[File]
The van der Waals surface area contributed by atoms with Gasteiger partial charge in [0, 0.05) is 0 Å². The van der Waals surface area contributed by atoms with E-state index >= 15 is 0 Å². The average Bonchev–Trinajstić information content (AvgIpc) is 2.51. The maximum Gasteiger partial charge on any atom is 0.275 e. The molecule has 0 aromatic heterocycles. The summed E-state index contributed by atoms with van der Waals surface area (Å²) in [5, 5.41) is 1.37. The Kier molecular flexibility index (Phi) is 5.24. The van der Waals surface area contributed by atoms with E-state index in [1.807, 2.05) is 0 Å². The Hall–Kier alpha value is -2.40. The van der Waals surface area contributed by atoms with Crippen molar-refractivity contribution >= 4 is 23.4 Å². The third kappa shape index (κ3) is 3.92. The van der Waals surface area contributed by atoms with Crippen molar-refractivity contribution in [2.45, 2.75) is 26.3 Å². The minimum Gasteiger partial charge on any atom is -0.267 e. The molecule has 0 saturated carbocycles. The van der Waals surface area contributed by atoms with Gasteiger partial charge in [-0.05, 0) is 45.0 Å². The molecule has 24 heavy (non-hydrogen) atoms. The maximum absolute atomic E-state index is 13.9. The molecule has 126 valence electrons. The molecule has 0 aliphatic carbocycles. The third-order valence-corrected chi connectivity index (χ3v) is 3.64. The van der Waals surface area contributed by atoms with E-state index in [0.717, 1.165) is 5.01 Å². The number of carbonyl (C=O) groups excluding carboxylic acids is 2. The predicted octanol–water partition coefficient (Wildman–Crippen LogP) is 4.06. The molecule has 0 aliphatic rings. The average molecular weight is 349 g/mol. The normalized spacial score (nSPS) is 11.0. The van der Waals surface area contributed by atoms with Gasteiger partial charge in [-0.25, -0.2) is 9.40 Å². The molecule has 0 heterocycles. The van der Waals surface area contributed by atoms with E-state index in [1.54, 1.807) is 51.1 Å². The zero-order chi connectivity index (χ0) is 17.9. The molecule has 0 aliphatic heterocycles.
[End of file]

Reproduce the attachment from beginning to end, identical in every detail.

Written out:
The van der Waals surface area contributed by atoms with Gasteiger partial charge in [0, 0.05) is 0 Å². The van der Waals surface area contributed by atoms with E-state index >= 15 is 0 Å². The average Bonchev–Trinajstić information content (AvgIpc) is 2.51. The maximum Gasteiger partial charge on any atom is 0.275 e. The molecule has 0 aromatic heterocycles. The summed E-state index contributed by atoms with van der Waals surface area (Å²) in [5, 5.41) is 1.37. The Kier molecular flexibility index (Phi) is 5.24. The van der Waals surface area contributed by atoms with E-state index in [1.807, 2.05) is 0 Å². The Hall–Kier alpha value is -2.40. The van der Waals surface area contributed by atoms with Crippen molar-refractivity contribution >= 4 is 23.4 Å². The third kappa shape index (κ3) is 3.92. The van der Waals surface area contributed by atoms with Crippen molar-refractivity contribution in [2.45, 2.75) is 26.3 Å². The minimum Gasteiger partial charge on any atom is -0.267 e. The molecule has 0 saturated carbocycles. The van der Waals surface area contributed by atoms with Gasteiger partial charge in [-0.05, 0) is 45.0 Å². The molecule has 24 heavy (non-hydrogen) atoms. The maximum absolute atomic E-state index is 13.9. The molecule has 126 valence electrons. The molecule has 0 aliphatic carbocycles. The third-order valence-corrected chi connectivity index (χ3v) is 3.64. The van der Waals surface area contributed by atoms with E-state index in [0.717, 1.165) is 5.01 Å². The number of carbonyl (C=O) groups excluding carboxylic acids is 2. The predicted octanol–water partition coefficient (Wildman–Crippen LogP) is 4.06. The molecule has 0 aliphatic rings. The average molecular weight is 349 g/mol. The normalized spacial score (nSPS) is 11.0. The van der Waals surface area contributed by atoms with Gasteiger partial charge in [-0.25, -0.2) is 9.40 Å². The molecule has 0 heterocycles. The van der Waals surface area contributed by atoms with E-state index in [1.54, 1.807) is 51.1 Å². The zero-order chi connectivity index (χ0) is 17.9. The molecule has 0 aliphatic heterocycles.